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Akira Kurosawa: From Samurais to Shakespeare
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Akira Kurosawa: From Samurais to Shakespeare

Picture of Lindsay Parnell
Updated: 5 November 2016
With a career spanning nearly 60 years and 30 films under his direction, acclaimed Japanese screenwriter and director Akira Kurosawa has proven to be one of the most influential creative minds of modern cinema. Lindsay Parnell looks back at his major successes, from Sanshiro Sugata to Ran, describing how they made the filmmaker into an international icon and sparked a keen Western interest in Eastern cinema.

Born in Tokyo in 1910, Kurosawa was exposed to Hollywood cinema from a young age, as his father strongly believed that watching Western films would benefit his son’s education. This sparked Kurosawa’s love of film and, following a short painting career, he entered the world of Japanese cinema as an assistant director. His directorial debut in 1943, Sanshiro Sugata, chronicles the judo induction and training of the young Sugata. Kurosawa depicts Sugata’s story as one of bravery and self-discovery, and the film proved to be a critical and mainstream success upon its release.

The inaugural decade of the young director’s career was his most productive period: it saw the release of 18 films that he either wrote or directed. But it would be 1950’s Rashomon, Kurosawa’s dramatic and thrilling crime saga, which would introduce the Japanese director to Western audiences. Winner of the Venice Film Festival, Rashomon’s success boosted the director’s awe-inspiring career and opened a new market for Japanese cinema in the West. Kurosawa’s most celebrated film during this period was Seven Samurai, an epic depiction of Samurai warfare in the Warring States Period of Japanese history. Whilst the film is famous for its action sequences, it also offers a more considered take on the schisms within Japanese society, and the ultimately tragic lives that these duty-bound warriors lead.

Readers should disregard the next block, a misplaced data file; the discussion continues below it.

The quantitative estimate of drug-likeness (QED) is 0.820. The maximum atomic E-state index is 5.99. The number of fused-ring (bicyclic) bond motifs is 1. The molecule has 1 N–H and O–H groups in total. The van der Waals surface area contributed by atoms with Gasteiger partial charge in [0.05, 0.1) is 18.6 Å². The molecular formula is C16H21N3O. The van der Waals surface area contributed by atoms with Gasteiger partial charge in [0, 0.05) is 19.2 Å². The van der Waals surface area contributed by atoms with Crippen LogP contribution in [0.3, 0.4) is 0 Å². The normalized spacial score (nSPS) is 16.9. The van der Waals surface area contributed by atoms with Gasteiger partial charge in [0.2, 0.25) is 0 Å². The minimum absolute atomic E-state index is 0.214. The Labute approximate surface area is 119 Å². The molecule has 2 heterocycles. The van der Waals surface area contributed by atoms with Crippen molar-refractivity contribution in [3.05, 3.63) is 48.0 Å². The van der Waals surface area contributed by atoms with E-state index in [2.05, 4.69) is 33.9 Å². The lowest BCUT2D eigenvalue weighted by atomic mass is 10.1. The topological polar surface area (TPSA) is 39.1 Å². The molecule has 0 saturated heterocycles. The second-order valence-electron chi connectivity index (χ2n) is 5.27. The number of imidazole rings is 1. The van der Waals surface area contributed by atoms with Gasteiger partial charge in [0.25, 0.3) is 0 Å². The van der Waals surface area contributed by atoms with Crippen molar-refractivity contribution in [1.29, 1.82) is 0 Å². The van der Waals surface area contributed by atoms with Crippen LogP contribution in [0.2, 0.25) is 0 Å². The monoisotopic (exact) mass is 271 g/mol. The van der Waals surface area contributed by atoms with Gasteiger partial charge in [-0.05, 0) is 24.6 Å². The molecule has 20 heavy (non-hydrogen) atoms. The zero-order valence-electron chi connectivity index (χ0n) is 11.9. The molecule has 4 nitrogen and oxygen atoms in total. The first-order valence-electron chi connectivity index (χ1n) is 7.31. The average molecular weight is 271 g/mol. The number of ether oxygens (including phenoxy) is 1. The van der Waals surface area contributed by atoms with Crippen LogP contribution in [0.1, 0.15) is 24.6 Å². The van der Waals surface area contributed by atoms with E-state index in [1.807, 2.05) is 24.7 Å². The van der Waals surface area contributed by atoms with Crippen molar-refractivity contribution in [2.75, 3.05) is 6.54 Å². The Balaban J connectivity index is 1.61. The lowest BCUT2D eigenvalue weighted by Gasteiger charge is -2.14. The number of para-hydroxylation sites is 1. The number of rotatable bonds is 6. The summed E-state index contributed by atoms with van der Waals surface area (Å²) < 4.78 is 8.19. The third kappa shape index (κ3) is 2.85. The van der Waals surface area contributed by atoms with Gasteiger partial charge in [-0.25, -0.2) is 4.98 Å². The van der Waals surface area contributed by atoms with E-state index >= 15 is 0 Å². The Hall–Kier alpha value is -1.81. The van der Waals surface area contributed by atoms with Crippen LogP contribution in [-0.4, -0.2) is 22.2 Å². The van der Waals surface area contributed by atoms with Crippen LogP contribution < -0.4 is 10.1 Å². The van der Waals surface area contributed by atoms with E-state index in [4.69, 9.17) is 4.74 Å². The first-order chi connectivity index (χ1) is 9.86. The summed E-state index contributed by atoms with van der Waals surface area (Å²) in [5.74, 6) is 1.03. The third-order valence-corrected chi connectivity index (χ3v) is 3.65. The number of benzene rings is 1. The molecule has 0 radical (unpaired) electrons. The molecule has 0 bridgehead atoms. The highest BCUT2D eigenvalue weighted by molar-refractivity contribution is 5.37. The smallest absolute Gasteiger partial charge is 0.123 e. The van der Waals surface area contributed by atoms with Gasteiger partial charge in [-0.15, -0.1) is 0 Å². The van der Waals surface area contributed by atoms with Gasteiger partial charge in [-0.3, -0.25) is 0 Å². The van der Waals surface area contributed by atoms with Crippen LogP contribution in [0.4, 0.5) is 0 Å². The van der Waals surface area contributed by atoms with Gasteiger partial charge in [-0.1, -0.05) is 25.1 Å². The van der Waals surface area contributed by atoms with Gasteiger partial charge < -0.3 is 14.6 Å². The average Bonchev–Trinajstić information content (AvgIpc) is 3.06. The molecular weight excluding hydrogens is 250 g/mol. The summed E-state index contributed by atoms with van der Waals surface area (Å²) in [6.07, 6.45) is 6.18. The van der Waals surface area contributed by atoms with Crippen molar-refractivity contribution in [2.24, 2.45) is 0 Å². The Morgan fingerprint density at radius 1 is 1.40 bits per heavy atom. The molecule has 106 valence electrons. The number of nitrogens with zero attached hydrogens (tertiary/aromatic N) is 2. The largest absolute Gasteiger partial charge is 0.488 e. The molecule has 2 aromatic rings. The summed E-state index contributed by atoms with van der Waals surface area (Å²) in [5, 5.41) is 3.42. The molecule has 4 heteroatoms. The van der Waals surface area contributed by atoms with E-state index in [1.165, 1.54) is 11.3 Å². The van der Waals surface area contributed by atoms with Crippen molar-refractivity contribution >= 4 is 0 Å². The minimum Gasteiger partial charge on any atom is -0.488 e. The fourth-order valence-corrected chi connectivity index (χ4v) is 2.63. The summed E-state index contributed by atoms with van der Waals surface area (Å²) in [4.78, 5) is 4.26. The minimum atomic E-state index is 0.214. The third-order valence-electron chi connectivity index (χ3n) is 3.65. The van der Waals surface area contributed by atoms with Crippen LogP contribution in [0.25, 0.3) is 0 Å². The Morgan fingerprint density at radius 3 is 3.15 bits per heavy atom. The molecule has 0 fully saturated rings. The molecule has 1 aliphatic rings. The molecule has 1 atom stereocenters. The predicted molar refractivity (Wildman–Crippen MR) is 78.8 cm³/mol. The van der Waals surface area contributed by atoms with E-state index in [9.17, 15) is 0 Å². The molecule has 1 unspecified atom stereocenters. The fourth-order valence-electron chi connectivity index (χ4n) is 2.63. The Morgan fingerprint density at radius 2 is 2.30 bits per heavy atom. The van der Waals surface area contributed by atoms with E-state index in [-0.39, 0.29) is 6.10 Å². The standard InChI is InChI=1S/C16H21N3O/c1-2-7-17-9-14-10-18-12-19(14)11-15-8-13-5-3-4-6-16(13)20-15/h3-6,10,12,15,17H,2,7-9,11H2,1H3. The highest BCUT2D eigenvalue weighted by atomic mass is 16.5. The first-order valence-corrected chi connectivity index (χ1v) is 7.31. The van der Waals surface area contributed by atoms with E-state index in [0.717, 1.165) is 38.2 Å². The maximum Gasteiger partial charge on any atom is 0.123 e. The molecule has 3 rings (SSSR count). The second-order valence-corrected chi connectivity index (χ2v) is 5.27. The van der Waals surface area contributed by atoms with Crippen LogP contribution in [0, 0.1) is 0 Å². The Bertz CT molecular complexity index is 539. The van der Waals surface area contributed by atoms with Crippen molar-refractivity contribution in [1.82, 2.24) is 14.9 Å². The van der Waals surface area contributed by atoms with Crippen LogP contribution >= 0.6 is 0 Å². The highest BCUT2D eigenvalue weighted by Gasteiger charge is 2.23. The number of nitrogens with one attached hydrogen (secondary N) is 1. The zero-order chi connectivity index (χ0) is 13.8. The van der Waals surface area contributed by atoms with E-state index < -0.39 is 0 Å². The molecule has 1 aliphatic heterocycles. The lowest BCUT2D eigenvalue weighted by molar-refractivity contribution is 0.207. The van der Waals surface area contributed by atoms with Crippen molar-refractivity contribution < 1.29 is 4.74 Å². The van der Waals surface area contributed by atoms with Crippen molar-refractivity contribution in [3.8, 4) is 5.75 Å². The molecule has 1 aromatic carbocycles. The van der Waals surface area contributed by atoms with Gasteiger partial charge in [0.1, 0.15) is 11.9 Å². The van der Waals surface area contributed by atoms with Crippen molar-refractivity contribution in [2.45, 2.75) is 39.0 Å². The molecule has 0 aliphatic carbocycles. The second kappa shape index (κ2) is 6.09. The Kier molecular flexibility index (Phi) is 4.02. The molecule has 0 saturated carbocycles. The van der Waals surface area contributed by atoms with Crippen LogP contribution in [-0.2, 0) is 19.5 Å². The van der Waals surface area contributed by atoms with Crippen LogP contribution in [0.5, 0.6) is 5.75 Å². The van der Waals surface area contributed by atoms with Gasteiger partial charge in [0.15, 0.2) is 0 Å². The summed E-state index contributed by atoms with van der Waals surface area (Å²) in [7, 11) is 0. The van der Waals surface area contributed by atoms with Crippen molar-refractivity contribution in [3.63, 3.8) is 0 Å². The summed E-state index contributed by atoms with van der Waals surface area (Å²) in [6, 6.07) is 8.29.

The 1960s and 70s saw a spectacular 12 films released by this writer-director. Kurosawa’s body of work owes its success to the highly stylistic editing techniques which made his name synonymous with innovative storytelling, as well as his equally wonderful writing and directing. Kurosawa’s duo of final films proved to be a truly stunning conclusion to his accomplished career. Kagemusha (1980) was a critical darling, showered with nominations and awards at international film festivals such as the BAFTAs, the Academy Awards and the Cannes Film Festival. Kagemusha is an epic narrative about a petty felon who masquerades as an ailing warlord in an attempt to deter a rival warlord from launching a violent assault. Nominated for Best Foreign Language Film and Best Art Direction-Set Direction in the 1981 Academy Awards, Kagemusha once again demonstrated Kurosawa’s directorial skill.

Ran, released in 1985, is an Eastern retelling of Shakespeare’s King Lear. Kurosawa’s version is a violently lustful domestic drama centered on a battle for power between a father and his sons. Presented through a sinister lens of betrayal, murder and deceit, the film is a brilliantly revisited story; ferociously chaotic but never sacrificing its narrative lucidity. Ran received high international reception from critics and audiences alike, including an Oscar for Best Costume Design and additional nominations for Best Director, Best Cinematography and Best Art Design-Set Direction. In 1990 Kurosawa was the recipient of the honorary Academy Award, which recognized his major contributions to film and celebrated his truly rich additions to the international film community. A revolutionary eye and spirit, Kurosawa left a lasting legacy by establishing the Japanese film industry as a hub of creativity and a center of innovation.